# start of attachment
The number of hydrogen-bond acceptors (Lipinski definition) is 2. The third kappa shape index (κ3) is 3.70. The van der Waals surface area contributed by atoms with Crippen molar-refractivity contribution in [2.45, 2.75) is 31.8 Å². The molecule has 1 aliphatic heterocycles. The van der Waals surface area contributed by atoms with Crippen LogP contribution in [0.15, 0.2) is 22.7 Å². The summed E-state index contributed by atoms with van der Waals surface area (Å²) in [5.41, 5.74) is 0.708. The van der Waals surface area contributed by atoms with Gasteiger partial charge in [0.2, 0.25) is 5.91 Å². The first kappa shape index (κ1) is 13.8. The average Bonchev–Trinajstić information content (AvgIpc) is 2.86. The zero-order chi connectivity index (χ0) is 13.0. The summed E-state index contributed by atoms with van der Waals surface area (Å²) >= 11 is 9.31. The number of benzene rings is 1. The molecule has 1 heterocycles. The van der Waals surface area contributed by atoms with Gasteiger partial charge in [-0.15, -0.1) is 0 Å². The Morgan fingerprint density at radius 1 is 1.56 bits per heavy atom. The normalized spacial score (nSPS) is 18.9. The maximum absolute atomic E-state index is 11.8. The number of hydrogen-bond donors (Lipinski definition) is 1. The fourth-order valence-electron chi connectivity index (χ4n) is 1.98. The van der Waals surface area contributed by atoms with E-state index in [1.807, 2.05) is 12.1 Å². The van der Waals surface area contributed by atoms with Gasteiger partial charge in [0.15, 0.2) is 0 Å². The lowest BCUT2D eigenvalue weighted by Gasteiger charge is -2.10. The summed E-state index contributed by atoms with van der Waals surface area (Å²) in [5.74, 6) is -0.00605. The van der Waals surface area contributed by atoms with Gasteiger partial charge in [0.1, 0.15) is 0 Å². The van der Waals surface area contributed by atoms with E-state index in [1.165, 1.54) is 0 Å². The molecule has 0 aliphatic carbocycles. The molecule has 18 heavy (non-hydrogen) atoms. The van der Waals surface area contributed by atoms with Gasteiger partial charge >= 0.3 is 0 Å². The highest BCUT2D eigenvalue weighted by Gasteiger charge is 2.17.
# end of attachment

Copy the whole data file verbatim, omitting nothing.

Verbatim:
The number of hydrogen-bond acceptors (Lipinski definition) is 2. The third kappa shape index (κ3) is 3.70. The van der Waals surface area contributed by atoms with Crippen molar-refractivity contribution in [2.45, 2.75) is 31.8 Å². The molecule has 1 aliphatic heterocycles. The van der Waals surface area contributed by atoms with Crippen LogP contribution in [0.15, 0.2) is 22.7 Å². The summed E-state index contributed by atoms with van der Waals surface area (Å²) in [5.41, 5.74) is 0.708. The van der Waals surface area contributed by atoms with Gasteiger partial charge in [0.2, 0.25) is 5.91 Å². The first kappa shape index (κ1) is 13.8. The average Bonchev–Trinajstić information content (AvgIpc) is 2.86. The zero-order chi connectivity index (χ0) is 13.0. The summed E-state index contributed by atoms with van der Waals surface area (Å²) >= 11 is 9.31. The number of benzene rings is 1. The molecule has 1 heterocycles. The van der Waals surface area contributed by atoms with Gasteiger partial charge in [-0.15, -0.1) is 0 Å². The Morgan fingerprint density at radius 1 is 1.56 bits per heavy atom. The normalized spacial score (nSPS) is 18.9. The maximum absolute atomic E-state index is 11.8. The number of hydrogen-bond donors (Lipinski definition) is 1. The fourth-order valence-electron chi connectivity index (χ4n) is 1.98. The van der Waals surface area contributed by atoms with E-state index in [1.807, 2.05) is 12.1 Å². The van der Waals surface area contributed by atoms with Gasteiger partial charge in [0.15, 0.2) is 0 Å². The lowest BCUT2D eigenvalue weighted by Gasteiger charge is -2.10. The summed E-state index contributed by atoms with van der Waals surface area (Å²) in [5.74, 6) is -0.00605. The van der Waals surface area contributed by atoms with Gasteiger partial charge in [0.1, 0.15) is 0 Å². The van der Waals surface area contributed by atoms with E-state index in [1.165, 1.54) is 0 Å². The molecule has 0 aliphatic carbocycles. The molecule has 18 heavy (non-hydrogen) atoms. The van der Waals surface area contributed by atoms with Gasteiger partial charge >= 0.3 is 0 Å². The highest BCUT2D eigenvalue weighted by Gasteiger charge is 2.17.